Organic wines - An overview

Posted on02/16/2023 by


I. Current state of the wine market


Here, at Pleasure Wine, we're rather fond of organic wine. That's actually why we have so many bottles of organic wine currently in store (as a matter of fact, almost half of our stock is organic wine). In a series of posts, we wanted to share with you everything we know about organic wine. For this first part, let's go over what organic wine actually is and then we'll talk numbers. This will be a quick overview of the current wine market, to see what's changed from 2022 to 2023. In a third part, we'll think about the pros and cons of organic winemaking, from a producer's point of view. Let's begin!


1. The organic wine market in 2022


sales of organic wine in different countries

"Evolution of the consumption of organic wine in the world, per country, from 2013 to 2023" (study by Statista, 2022)


First of all, let's take a few minutes to answer one question: what is organic winemaking, exactly? Well, going with the dictionary definition, organic wine comes from grapes that have been grown using no chemical products (fertilizers, pesticides, herbicides...) An organic vineyard is thus simply nature doing its job, with very little human intervention.

To assure consumers that their wine is 100% organic, most winemakers choose to add a label on the bottles, given to them by an official organic wine certification company. By the way, be careful with the term "organic", as the general public sometimes uses it for a bit of everything: regular organic agriculture, biodynamics, vegan wine, natural wine... We'll take a look at these different categories in an upcoming blog post.

Going beyond organic wine, let's take a look at the phenomenon in its entirety. We can quickly notice that this is not a new trend at all. Love for organic products, like clothes or food for example, has been awakened in many people a few years back (it's been a "thing" since the 1920's, actually). And, more than a feeling, organic products now need to follow specific sets of rules and guidelines. Since the 1990's in France, at least.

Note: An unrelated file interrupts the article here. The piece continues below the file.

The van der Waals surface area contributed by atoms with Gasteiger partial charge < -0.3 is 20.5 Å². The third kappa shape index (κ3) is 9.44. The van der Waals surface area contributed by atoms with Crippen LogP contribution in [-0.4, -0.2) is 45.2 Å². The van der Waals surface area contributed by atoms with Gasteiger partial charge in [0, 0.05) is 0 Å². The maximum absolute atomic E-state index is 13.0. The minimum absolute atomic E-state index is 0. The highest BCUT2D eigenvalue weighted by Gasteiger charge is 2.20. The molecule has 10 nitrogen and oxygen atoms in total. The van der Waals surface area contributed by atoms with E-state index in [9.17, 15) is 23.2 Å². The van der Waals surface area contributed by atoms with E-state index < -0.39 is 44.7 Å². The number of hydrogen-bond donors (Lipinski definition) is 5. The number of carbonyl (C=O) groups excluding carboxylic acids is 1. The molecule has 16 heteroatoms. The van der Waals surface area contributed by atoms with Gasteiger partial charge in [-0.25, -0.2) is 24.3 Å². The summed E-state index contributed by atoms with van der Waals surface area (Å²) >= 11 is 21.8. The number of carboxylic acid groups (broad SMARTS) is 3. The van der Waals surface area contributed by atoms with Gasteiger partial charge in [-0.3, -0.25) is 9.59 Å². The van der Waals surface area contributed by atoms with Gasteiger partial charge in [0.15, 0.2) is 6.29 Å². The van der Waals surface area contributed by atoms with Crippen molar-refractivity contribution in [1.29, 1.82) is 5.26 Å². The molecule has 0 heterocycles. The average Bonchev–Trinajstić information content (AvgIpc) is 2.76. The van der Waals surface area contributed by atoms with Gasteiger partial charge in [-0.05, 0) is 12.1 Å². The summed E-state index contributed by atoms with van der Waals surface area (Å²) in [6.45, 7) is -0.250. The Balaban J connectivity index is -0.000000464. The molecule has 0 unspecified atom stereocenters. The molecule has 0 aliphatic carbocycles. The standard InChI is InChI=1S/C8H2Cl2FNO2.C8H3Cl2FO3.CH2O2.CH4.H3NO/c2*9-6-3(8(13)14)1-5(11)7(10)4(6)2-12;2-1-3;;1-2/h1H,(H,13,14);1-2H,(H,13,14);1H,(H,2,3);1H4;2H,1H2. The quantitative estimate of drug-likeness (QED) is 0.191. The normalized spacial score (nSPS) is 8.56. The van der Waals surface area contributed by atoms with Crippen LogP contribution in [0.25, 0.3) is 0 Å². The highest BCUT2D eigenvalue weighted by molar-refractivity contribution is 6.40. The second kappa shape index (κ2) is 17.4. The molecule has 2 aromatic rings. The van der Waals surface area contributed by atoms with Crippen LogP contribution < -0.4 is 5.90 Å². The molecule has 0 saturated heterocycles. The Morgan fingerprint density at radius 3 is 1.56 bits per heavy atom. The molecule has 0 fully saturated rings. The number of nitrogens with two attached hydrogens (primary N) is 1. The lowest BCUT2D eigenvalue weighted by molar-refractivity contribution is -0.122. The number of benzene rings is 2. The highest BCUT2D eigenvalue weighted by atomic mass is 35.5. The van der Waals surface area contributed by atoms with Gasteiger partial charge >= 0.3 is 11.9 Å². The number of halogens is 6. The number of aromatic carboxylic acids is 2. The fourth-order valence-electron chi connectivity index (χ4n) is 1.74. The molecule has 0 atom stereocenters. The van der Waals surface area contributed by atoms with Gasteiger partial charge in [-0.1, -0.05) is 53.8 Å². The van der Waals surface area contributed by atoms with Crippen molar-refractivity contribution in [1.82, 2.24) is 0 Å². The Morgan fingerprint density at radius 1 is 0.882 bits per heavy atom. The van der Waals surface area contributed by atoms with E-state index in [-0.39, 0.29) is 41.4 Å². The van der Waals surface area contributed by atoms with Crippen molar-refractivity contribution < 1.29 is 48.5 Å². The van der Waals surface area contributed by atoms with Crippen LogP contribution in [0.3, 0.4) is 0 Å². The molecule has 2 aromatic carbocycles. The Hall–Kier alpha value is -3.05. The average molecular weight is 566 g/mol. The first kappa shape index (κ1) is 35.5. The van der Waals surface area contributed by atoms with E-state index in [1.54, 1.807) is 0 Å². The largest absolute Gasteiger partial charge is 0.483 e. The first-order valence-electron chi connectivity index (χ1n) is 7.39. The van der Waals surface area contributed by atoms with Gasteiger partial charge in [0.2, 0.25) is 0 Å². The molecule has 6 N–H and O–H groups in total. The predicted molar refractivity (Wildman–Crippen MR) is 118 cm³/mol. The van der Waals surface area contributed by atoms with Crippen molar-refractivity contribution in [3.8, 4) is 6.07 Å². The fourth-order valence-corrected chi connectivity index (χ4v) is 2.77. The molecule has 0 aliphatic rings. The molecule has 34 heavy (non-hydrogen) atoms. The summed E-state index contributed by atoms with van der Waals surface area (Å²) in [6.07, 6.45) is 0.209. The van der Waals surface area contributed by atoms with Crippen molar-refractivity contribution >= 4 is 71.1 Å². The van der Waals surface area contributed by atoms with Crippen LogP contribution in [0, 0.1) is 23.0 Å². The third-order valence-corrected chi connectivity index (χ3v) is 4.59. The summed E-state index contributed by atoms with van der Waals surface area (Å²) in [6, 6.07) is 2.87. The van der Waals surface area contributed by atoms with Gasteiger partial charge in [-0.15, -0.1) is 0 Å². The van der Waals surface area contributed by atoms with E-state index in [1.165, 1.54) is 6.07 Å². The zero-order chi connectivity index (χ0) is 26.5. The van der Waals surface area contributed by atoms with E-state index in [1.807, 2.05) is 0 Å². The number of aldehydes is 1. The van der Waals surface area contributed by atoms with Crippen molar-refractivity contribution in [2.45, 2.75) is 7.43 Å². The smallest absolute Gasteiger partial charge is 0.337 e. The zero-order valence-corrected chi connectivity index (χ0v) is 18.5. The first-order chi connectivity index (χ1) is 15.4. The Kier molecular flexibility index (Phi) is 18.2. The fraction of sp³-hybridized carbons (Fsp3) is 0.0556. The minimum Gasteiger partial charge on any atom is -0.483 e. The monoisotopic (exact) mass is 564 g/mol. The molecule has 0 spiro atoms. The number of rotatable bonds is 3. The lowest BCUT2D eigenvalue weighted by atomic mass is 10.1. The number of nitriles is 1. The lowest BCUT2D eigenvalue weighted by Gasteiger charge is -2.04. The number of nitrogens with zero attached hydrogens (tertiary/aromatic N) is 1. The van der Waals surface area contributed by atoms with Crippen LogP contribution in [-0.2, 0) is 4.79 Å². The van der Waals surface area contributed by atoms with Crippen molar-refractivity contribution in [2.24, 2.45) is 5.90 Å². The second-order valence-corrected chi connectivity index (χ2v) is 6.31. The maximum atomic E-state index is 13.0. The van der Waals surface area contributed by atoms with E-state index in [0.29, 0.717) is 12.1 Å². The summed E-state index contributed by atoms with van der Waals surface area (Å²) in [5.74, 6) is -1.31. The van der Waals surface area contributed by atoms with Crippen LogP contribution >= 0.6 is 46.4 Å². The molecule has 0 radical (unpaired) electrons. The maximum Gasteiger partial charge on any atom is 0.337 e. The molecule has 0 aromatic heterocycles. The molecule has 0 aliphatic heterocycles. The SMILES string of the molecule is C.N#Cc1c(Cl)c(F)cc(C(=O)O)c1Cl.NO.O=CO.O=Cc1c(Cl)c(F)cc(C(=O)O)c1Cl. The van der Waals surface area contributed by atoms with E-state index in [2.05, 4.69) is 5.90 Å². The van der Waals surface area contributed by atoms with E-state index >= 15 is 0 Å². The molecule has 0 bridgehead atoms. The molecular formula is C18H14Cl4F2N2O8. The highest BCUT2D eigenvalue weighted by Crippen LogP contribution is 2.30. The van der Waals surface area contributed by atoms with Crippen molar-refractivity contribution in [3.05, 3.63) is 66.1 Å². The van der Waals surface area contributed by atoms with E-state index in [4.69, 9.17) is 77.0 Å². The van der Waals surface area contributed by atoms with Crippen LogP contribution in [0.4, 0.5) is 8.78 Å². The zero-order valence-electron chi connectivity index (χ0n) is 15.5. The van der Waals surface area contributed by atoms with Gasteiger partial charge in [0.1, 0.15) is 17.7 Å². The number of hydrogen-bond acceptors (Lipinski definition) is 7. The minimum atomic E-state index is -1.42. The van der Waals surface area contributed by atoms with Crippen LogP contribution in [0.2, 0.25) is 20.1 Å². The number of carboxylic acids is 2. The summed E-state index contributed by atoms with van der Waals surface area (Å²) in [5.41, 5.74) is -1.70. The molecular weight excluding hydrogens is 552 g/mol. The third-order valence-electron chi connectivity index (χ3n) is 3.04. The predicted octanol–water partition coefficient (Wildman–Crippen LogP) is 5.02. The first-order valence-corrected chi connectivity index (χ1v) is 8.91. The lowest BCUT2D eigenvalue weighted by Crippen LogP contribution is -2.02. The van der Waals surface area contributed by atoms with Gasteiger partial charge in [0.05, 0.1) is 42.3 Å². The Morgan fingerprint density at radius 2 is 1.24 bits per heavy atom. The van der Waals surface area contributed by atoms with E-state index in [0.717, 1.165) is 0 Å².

It could have been a simple trend that died almost as fast as it was born, but organic products have been an epiphany for the entire population of the world. The organic market may have been declining a tiny bit (according to a study by the Agence Bio Française - link in French), it still is kept alive and well by consumers who see the huge benefits for the environment and their own health.

As for organic wine, looking at the numbers, we see that 20% of the entire French vineyard (that is to say more than 750 000 hectares as a whole) is currently either certified organic or ongoing the certification process. With more than 160 000 hectares of grapevines, the French have the second biggest organic vineyard in Europe. In 2022, the French vineyard's output was around 45 million of hectoliters, something like 6 billion of 75 cl bottles. These numbers are for wine in general, whether organic or not, and only for a single year of production.

That's for the French wine output, but what about the sales of organic wine? Since 2013, they have more than doubled, as we went from 441.7 to 932.7 million of bottles of organic wine sold in the world. That's from 2013 to 2022 (see the above graphics, also available on Statista's website - link in French). An incredible breakthrough for organic wine! But what motivates someone to pick a bottle of organic wine instead of a regular one?

According to a survey by the IPSOS institute (link in French) from October 2021, on a sample of 3 000 people of French, German and British origin, more than 50% of the population truly want to know where their food comes from. They also love buying local, picking short food supply chains whenever possible. When it comes to wine, a third of them buys organic wine at least once a month and tends to consume some once every week.

The answers regarding organic wine show that 39% of the people drink it "regularly" or "from time to time", with the French being the number one wine drinkers. And why do people prefer organic wine? Well, according to them, organic wine would be better for the environment, the producers and the consumers. Quality is also a word that popped up a lot during their explanations, as 29% of the people say that organic wine is synonymous with a better quality wine. All in all, organic wines seem to have a very positive image.


2. The organic wine market in 2023


worldwide sales of organic wine in 2023